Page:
But anyone who has been watching the World Cup this week has seen one thing: vuvuzelas are annoying as hell. Ok, that’s true, but there’s a second thing: if the ball comes your way, you kick it. You don’t say, it’s not my job to kick it, so I’m going to wait until my team mate with that role gets here.

To do this well, everyone on the team has to have basic skills. And to be in the World Cup, those “basic skills” have to be at the top level.

So, when we’re talking about a content strategy effort, there’s another approach that’s emerging from the organizations that are doing the best: everyone on the team has to have World Cup-class basic skills. They all have to know what it’s about and how to deal with the ball when it comes their way.

In terms of curation, you can’t have a single curator who going to do a crappy job, playing to internal politics, and focusing on their own goals instead of the users or the organizations. Instead, the entire team, under the auspices of good, focused leadership, curates the content. They work as a team.

To this end, if content strategy is going to succeed, the community needs to know how they’ll get every team members skills dialed up to world-class levels. Once they do that, they’ll see a world of difference.

No ivory tower or self-serving academic interests here. This is the real world, baby.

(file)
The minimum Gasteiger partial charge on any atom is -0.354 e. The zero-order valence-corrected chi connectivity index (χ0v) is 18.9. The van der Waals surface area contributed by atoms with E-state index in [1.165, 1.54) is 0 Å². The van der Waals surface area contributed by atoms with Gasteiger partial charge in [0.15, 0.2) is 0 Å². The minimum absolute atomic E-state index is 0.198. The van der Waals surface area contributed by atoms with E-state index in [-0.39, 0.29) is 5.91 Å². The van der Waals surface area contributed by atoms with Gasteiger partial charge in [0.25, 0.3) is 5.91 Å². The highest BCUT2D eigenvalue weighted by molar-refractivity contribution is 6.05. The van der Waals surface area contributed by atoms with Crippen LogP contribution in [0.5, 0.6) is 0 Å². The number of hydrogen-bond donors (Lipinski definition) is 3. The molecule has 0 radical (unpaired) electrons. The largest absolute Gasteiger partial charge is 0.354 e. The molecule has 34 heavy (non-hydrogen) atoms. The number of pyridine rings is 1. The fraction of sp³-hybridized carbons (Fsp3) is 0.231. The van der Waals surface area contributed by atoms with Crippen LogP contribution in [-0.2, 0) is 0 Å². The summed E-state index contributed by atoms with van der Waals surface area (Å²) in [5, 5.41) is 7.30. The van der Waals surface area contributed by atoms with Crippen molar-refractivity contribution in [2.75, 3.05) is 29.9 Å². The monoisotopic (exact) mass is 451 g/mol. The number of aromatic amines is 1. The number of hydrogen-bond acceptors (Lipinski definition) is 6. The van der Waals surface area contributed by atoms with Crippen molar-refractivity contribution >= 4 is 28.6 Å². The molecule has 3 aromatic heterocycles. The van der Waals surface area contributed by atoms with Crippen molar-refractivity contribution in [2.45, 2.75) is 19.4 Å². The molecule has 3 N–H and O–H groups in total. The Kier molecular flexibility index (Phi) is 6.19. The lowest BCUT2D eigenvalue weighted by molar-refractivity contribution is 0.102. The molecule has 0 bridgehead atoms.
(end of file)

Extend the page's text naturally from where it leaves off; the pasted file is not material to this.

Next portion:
5 Responses to “On Curation and Curators: Skills vs. Roles”

  1. Amy Thibodeau Says:

    Thanks for the post and the mention Jared!

    Further to what you’ve included here, the reason I struggle with the term in a web context is that to me it just doesn’t make a lot of sense. My point about museum curators is that their role isn’t to be completely visitor/user focused; in non-commercial museum settings, I’ve yet to meet a curator who creates exhibitions primarily based on what visitors think they want to see. They follow threads and put together exhibitions for a variety of reasons such as to provoke and question culture, history, the status quo, what have you. To be clear, I think that the role of the museum curator should be fairly academic and generally, they should leave the marketing and visitor services roles to other people who are better suited to them. So I don’t so much have issues with the role, so much as I understand its limitations.